Flat front trousers are very much in vogue at the moment, and have been for some years now. There are good reasons for this. Flat fronted trousers are neat, they use less material, which is good news for tailors as they cost slightly less to make. But they are also good news for consumers. With less material, flat fronts are more slimming and less bulky.
For casual trousers flat fonts are now de rigeur but for some slightly more formal trousers some pleating is occasionally to be found. However, pleated trousers are making a bit of a comeback, even among casual trousers like chinos, and some men have never made the switch to flat fronts.
One of the great things about pleated trousers is that if you are a man who likes sharply creased trousers (who doesn’t?), your crease can run from the hem all the way up through the pleat and into the waistband. With flat fronted trousers the crease stops about an inch below the waistband.
Thankfully, gone are the days where multiple pleats were a common feature of male trousers. The most famous (and excessive) version of this looked a bit like MC Hammer. Remember that video? Can’t Touch this….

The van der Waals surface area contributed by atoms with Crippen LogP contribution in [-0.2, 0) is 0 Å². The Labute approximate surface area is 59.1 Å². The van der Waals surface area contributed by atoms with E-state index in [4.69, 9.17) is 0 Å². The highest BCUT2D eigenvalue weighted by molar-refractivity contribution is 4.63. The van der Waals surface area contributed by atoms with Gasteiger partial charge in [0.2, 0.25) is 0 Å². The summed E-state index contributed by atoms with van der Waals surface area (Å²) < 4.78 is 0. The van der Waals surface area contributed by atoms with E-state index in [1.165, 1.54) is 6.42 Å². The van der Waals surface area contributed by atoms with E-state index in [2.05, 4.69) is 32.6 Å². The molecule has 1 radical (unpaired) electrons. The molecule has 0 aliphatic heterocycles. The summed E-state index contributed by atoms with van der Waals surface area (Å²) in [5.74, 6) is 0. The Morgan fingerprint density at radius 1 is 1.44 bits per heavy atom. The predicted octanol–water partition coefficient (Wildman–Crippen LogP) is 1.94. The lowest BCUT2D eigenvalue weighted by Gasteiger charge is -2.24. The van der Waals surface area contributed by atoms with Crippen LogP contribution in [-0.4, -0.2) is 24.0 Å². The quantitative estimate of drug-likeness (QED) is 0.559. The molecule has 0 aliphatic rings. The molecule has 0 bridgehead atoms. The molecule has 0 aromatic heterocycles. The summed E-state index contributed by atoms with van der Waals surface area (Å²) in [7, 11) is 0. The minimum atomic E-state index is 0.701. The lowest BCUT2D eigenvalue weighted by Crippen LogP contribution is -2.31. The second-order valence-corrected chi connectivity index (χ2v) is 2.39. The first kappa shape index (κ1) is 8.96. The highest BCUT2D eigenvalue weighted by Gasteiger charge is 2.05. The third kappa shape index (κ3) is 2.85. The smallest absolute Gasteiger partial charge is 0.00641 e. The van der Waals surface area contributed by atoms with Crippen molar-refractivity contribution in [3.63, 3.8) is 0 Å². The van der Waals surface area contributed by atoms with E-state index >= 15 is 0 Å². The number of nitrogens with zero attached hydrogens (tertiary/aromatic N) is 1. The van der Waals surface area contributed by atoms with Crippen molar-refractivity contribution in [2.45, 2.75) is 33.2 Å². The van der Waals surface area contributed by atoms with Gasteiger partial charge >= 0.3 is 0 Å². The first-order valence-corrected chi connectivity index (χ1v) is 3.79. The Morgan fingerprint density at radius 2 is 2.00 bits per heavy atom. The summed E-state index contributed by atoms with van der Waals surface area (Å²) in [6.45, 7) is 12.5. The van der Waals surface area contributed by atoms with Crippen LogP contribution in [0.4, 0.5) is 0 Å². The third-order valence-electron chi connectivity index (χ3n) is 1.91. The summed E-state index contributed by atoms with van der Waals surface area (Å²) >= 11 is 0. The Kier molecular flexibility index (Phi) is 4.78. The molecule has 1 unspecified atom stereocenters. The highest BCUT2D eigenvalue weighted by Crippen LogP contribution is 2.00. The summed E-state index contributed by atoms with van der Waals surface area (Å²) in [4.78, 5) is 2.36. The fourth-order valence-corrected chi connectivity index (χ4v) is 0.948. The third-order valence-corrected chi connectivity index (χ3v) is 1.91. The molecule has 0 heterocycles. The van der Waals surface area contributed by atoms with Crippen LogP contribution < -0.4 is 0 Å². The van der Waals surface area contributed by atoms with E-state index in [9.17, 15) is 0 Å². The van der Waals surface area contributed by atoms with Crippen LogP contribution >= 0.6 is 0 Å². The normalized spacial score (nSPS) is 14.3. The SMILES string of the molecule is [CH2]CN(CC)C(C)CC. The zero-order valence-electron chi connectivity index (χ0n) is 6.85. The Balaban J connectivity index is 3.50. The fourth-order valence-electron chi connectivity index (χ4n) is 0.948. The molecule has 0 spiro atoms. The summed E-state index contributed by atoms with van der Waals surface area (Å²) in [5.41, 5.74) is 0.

MC hammer’s excess demonstrates both the upside and downside of pleated trousers. First, the downside: pleated trousers means extra material below the waist. Great whether you are hiding something in your pockets or just glad to see someone but will mean that it is hardly a streamlined look. MC Hammer illustrates one extreme example of this.
However, there is an upside to that extra material. MC hammer can do all of that shuffling and sliding because he is wearing a pair of trousers that are extremely loose with lots of room to move. So it is that if you like your trousers to be a bit of a looser fit then you might prefer pleated trousers to flat fronts. They will almost certainly be a little more comfortable as a result of the extra wiggle room.
There is of course the compromise position, which is increasingly adopted in modern trouser tailoring, the single pleat. With a single pleat you don’t add too much excess material below the waist but there is slightly more material than with flat fronted trousers.
The reality of course is that it is possible for flat fronted trousers to be loose fitting, with wriggle room built in. Perhaps better tailored in….? I know this because I have a few. However, they do need to be well tailored or properly adjusted so that the waist fits reasonably snugly but below the waist your trousers don’t cling to you.
So what’s your preference? Bear in mind that flat fronts are more flattering for slimmer physiques whilst fuller figures would probably be better off in pleated fronts.